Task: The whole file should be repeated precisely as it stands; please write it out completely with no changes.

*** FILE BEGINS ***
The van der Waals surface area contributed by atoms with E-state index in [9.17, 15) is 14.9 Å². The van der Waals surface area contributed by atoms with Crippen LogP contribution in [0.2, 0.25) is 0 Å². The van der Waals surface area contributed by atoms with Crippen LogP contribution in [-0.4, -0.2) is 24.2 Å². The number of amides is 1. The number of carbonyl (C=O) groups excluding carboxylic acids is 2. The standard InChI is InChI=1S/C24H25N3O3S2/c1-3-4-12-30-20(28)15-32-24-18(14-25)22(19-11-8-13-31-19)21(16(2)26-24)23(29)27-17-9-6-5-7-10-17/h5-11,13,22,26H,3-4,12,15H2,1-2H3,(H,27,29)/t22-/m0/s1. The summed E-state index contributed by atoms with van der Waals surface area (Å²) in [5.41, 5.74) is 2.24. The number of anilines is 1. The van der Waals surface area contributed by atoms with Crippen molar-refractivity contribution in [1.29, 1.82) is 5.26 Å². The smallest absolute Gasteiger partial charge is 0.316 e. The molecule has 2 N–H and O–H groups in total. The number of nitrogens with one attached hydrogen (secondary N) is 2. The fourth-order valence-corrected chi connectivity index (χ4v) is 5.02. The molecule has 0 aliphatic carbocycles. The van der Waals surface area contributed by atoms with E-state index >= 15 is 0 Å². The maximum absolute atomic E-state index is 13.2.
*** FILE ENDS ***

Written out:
The van der Waals surface area contributed by atoms with E-state index in [9.17, 15) is 14.9 Å². The van der Waals surface area contributed by atoms with Crippen LogP contribution in [0.2, 0.25) is 0 Å². The van der Waals surface area contributed by atoms with Crippen LogP contribution in [-0.4, -0.2) is 24.2 Å². The number of amides is 1. The number of carbonyl (C=O) groups excluding carboxylic acids is 2. The standard InChI is InChI=1S/C24H25N3O3S2/c1-3-4-12-30-20(28)15-32-24-18(14-25)22(19-11-8-13-31-19)21(16(2)26-24)23(29)27-17-9-6-5-7-10-17/h5-11,13,22,26H,3-4,12,15H2,1-2H3,(H,27,29)/t22-/m0/s1. The summed E-state index contributed by atoms with van der Waals surface area (Å²) in [5.41, 5.74) is 2.24. The number of anilines is 1. The van der Waals surface area contributed by atoms with Crippen molar-refractivity contribution in [1.29, 1.82) is 5.26 Å². The smallest absolute Gasteiger partial charge is 0.316 e. The molecule has 2 N–H and O–H groups in total. The number of nitrogens with one attached hydrogen (secondary N) is 2. The fourth-order valence-corrected chi connectivity index (χ4v) is 5.02. The molecule has 0 aliphatic carbocycles. The van der Waals surface area contributed by atoms with E-state index >= 15 is 0 Å². The maximum absolute atomic E-state index is 13.2.